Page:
The Economic Freedom Project is produced by the Heritage Center for International Trade and Economics (CITE) which provides state-of-the-art research on the role democracy and free markets play in fostering economic growth in countries around the world. CITE's mission to promote global economic freedom by making it the key principle of the United States's…

  • Backgrounder posted May 6, 1997 by Bryan T. Johnson The International Monetary Fund: Outdated, Ineffective, andUnnecessary

    Introduction Founded 53 years ago in the turbulent era of the 1940s to stabilize the world economy, the International Monetary Fund (IMF)1 has become outdated, ineffective, and unnecessary. Most of the economic conditions that led to the IMF's creation no longer exist; in addition, the Fund has failed to achieve most of its own newly defined roles, a preponderance…

  • Lecture posted August 1, 1994 by Joe Cobb The Real Threat to U.S. Sovereignty

    The new GATT agreement and the proposed World Trade Organization (WTO) has sparked a vigorous debate among conservatives in this country, and in some cases the argument has taken on an ugly tone. Last year H.Ross Perot was so visible during the NAFTA debate that I think some conservatives look upon his populist-oriented followers as potentially natural recruits for…

  • WebMemo posted January 16, 2007 by Nile Gardiner, Ph.D., Steven Groves The United States Must Act to End Abuses by U.N. Peacekeepers

    The recent revelation of widespread sexual abuse by United Nations personnel of refugees in southern Sudan, many of them children, has cast another pall over the reputation of the United Nations. Incidents of sexual exploitation in U.N. peacekeeping missions around the world have become depressingly routine. Abuse by U.N. peacekeepers has taken place in the Congo,…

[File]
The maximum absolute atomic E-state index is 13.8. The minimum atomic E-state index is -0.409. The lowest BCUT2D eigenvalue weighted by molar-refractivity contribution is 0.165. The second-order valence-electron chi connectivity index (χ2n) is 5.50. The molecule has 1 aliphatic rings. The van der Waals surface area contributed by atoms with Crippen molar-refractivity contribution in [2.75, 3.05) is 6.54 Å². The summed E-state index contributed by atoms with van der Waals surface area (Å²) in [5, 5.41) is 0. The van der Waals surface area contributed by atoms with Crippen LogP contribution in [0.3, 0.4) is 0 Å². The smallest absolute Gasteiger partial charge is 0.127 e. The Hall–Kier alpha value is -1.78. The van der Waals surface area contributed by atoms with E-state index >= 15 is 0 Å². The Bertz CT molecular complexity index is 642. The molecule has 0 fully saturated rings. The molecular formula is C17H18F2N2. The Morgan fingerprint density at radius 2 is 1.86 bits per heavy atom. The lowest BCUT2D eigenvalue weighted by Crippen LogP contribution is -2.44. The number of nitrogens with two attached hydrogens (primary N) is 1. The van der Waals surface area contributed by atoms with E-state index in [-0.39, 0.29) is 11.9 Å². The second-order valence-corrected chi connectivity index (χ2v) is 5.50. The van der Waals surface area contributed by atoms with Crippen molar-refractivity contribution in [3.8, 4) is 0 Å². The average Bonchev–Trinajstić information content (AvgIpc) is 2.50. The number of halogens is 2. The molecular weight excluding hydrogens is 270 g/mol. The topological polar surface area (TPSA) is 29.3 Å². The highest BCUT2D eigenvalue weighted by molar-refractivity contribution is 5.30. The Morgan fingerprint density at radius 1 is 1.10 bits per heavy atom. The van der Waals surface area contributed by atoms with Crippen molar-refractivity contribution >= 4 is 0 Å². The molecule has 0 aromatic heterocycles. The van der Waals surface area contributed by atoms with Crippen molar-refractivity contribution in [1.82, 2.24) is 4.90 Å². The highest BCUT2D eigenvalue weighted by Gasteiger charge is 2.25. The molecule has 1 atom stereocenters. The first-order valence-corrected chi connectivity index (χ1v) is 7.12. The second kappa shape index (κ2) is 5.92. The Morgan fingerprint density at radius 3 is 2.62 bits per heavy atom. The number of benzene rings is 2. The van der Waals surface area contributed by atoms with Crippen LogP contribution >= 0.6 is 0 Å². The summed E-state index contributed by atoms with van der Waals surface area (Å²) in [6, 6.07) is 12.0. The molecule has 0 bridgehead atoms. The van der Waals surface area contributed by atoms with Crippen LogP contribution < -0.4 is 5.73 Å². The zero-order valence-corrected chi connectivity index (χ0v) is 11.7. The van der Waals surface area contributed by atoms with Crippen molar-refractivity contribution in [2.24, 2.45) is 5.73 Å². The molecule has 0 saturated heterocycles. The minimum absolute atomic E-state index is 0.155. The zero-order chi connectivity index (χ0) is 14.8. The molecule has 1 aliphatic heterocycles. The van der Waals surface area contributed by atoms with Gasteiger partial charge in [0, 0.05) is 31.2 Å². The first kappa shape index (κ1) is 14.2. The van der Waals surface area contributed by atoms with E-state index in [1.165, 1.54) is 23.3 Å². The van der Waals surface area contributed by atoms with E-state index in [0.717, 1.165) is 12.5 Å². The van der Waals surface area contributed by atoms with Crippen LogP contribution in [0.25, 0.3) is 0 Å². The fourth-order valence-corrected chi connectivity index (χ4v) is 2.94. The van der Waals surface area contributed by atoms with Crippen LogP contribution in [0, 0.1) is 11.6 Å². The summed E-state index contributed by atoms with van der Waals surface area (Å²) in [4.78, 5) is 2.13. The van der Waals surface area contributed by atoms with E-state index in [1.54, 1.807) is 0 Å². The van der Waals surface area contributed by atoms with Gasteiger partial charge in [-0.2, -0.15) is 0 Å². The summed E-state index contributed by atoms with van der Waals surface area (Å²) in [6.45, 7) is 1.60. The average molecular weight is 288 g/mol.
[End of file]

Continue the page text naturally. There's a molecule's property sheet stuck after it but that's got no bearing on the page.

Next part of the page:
• Backgrounder posted February 13, 2007 by Brett D. Schaefer Time for a New United Nations Peacekeeping Organization

    One of the United Nations' primary responsibili­ties--and one with which most Americans agree--is to maintain international peace and security, but the United Nations has come under increasing criticism, both within the United States and around the world, for its inability to keep the peace where peace is most needed. The U.N. Charter places principal responsi­bility…

  • Lecture posted February 7, 2007 by Nile Gardiner, Ph.D. The Decline and Fall of the United Nations: Why the U.N. Has Failed and How It Can Be Reformed

    Delivered October 13, 2006 Macalaster College has a strong history of interna­tionalism and takes great pride in both its scholarship and its truly global focus. It is also an institution that welcomes diversity of ideas and open debate, the hall­marks of what higher learning is all about in this great nation of America. It is fitting that Macalaster has…

Find more work on International Organizations
  • Issue Brief posted October 17, 2014 by David S. Addington Ebola: U.S. Government Civilian and Military Assistance in West Africa

    The U.S. government has substantial efforts under way in West Africa to provide humanitarian assistance to combat the outbreak of the Ebola virus disease and thereby also help prevent the spread of Ebola elsewhere. U.S. government civilians under the direction of the U.S. ambassador, and U.S. military personnel under the Commander of the Joint Force Command (JFC), work…

  • Issue Brief posted July 2, 2014 by Romina Boccia The IMF Is Following the Obama Administration’s Playbook on the Federal Budget

    The International Monetary Fund’s report on its 2014 Article IV Consultation with the United States risks encouraging inaction by U.S. lawmakers on adopting structural entitlement reforms to control U.S. spending and debt growth. The IMF report suggests institutional budget reforms to “lessen fiscal policy uncertainty,” citing “recent experience of debt ceiling…

  • Issue Brief posted April 30, 2014 by Brett D. Schaefer, Steven Groves, James Phillips Palestinian Intent to Accede to 15 Treaties and U.S. Response